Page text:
Egypt's El Sisi says he will pull economy through global crisis

Egyptian leader says country will pull through difficulties and become a 'modern and developed nation'

'We will, by the grace of God, sail through these difficult circumstances,' President Abdel Fattah El Sisi told fellow Egyptians. AFP
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President Abdel Fattah El Sisi on Tuesday cast aside growing worries about Egypt’s economic crisis, assuring the nation’s 104 million people that his government will pull them through.

Speaking at a televised ceremony on the 49th anniversary of the 1973 Arab-Israeli War, Mr El Sisi also warned Egyptians against paying heed to what he called the “poisonous” lies spread by “forces of evil” — an apparent reference to the banned Muslim Brotherhood.

The military removed Islamist president Mohamed Morsi of the Muslim Brotherhood in 2013, amid mass street protests against his divisive, one-year rule. Mr El Sisi was the nation's top general at the time.

Mr El Sisi said the “new republic” — a recently coined phrase to reflect his ambitious efforts to modernise the country — will meet the aspirations of this and the next generations and witness Egypt’s shift to a “modern and developed nation.”

He did not go into details about the country’s economic woes or explain the reasoning behind his confidence that Egypt will pull through.

A baker stacks traditional baladi flatbread outside a bakery in Cairo. The war in Ukraine has hit grain imports. AP

“We will, by the grace of God, sail through these difficult circumstances. You will see,” Mr El Sisi said.

Egypt’s economy has been devastated by the fallout from the Russian invasion of Ukraine due to rising costs of wheat and energy, global uncertainty and inflationary pressure. This hit as the most populous Arab nation was recovering from the impact of the coronavirus pandemic.

Since March, the Egyptian pound has depreciated by about 20 per cent.

Its value is expected to further slide in the remainder of the year — from the current 19.60 Egyptian pounds to the dollar to around 22 to 23 Egyptian pounds to the dollar by the beginning of next year.

A shortage of US dollars, partially caused by a soaring import bill and the flight of billions of dollars from Egypt’s once lucrative debt market, has hit local industries hard.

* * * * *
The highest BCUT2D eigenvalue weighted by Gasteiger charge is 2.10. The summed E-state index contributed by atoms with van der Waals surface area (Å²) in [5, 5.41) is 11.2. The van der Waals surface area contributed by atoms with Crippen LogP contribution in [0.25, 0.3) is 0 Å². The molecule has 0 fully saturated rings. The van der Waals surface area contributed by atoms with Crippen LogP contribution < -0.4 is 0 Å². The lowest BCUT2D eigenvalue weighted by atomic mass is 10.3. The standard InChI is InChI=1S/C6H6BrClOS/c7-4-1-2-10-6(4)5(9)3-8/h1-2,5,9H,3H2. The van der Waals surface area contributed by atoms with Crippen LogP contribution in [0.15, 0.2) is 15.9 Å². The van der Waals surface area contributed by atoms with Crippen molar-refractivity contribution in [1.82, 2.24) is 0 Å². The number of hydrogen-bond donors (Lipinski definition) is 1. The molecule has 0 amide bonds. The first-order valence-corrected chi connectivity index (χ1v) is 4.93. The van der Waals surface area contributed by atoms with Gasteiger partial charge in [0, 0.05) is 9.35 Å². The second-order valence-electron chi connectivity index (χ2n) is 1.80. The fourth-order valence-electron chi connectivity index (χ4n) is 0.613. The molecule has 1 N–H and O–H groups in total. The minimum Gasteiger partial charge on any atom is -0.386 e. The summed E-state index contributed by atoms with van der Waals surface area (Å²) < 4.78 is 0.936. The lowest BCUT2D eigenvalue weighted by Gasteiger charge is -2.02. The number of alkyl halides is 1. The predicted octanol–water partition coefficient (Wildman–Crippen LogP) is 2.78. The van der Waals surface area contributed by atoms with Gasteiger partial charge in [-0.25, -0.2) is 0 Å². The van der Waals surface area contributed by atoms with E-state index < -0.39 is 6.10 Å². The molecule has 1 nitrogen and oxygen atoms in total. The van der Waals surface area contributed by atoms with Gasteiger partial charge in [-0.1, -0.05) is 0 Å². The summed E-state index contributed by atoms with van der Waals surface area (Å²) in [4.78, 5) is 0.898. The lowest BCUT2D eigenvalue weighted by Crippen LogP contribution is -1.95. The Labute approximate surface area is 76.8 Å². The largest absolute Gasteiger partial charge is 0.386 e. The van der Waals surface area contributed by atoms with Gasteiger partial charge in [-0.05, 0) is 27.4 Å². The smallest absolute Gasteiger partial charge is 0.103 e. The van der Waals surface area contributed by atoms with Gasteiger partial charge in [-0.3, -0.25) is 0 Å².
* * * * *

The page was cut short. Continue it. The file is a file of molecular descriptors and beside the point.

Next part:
Inflation, fuelled by higher global energy, shipping and food prices, is hovering around 14 per cent.

The country is widely thought to be inching closer to securing an IMF loan as part of an economic restructuring programme to be agreed with the Washington-based lender.

Speculation by analysts puts the size of the loan at between $5 billion and $8bn.

Shoppers at a Cairo fruit stall. Inflation is running at around 14 per cent, increasing pressure on Egyptians. EPA

It’s against this backdrop that Mr El Sisi struck an upbeat note.

“The global economic crisis that’s endured by every soul on this planet is an example of what we see and live here and which we make every effort to pull through it with sincere effort and work for the sake of our beloved country,” he said.

“There remains evil powers filled with hatred and resentment that spread its poison in the nation’s veins through the spreading of lies … to assassinate the morale and confidence of citizens.

“I am positive that Egyptians are stronger and bigger [than to believe them].”

He did not say what those lies were about, but his government has in recent weeks been repeatedly questioned over its spending priorities.

Independent economists have taken advantage of a relative relaxation of restrictions on free speech to criticise economic policies.

Mr El Sisi sought to highlight his government's record.

“I have asked the state to work at maximum capacity,” he said of the government’s performance since he took office.

“And we did that without engaging in political tricks.”

He said that his government's multibillion-dollar programme to modernise and overhaul the economy and infrastructure was pursued while troops and police fought to put down an insurgency by extremists.

Updated: October 04, 2022, 4:32 PM
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